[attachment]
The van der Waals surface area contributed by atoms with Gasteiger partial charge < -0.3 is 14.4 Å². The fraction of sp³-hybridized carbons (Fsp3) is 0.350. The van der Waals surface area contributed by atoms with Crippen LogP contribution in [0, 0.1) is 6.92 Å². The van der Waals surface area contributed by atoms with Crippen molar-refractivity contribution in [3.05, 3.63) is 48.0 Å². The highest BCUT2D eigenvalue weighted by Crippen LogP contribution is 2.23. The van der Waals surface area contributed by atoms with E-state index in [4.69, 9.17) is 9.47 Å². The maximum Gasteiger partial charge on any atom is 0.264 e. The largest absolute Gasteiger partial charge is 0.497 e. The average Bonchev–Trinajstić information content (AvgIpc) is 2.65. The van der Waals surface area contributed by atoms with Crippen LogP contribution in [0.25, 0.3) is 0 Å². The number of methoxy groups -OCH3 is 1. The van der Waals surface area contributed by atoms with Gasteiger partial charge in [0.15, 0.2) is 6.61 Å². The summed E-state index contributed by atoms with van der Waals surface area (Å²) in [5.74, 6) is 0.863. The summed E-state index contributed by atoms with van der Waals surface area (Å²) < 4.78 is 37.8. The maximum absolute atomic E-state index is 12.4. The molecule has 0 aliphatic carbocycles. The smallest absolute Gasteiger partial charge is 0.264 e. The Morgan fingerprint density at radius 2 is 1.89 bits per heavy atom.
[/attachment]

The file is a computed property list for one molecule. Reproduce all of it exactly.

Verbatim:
The van der Waals surface area contributed by atoms with Gasteiger partial charge < -0.3 is 14.4 Å². The fraction of sp³-hybridized carbons (Fsp3) is 0.350. The van der Waals surface area contributed by atoms with Crippen LogP contribution in [0, 0.1) is 6.92 Å². The van der Waals surface area contributed by atoms with Crippen molar-refractivity contribution in [3.05, 3.63) is 48.0 Å². The highest BCUT2D eigenvalue weighted by Crippen LogP contribution is 2.23. The van der Waals surface area contributed by atoms with E-state index in [4.69, 9.17) is 9.47 Å². The maximum Gasteiger partial charge on any atom is 0.264 e. The largest absolute Gasteiger partial charge is 0.497 e. The average Bonchev–Trinajstić information content (AvgIpc) is 2.65. The van der Waals surface area contributed by atoms with Crippen LogP contribution in [0.25, 0.3) is 0 Å². The number of methoxy groups -OCH3 is 1. The van der Waals surface area contributed by atoms with Gasteiger partial charge in [0.15, 0.2) is 6.61 Å². The summed E-state index contributed by atoms with van der Waals surface area (Å²) in [5.74, 6) is 0.863. The summed E-state index contributed by atoms with van der Waals surface area (Å²) < 4.78 is 37.8. The maximum absolute atomic E-state index is 12.4. The molecule has 0 aliphatic carbocycles. The smallest absolute Gasteiger partial charge is 0.264 e. The Morgan fingerprint density at radius 2 is 1.89 bits per heavy atom.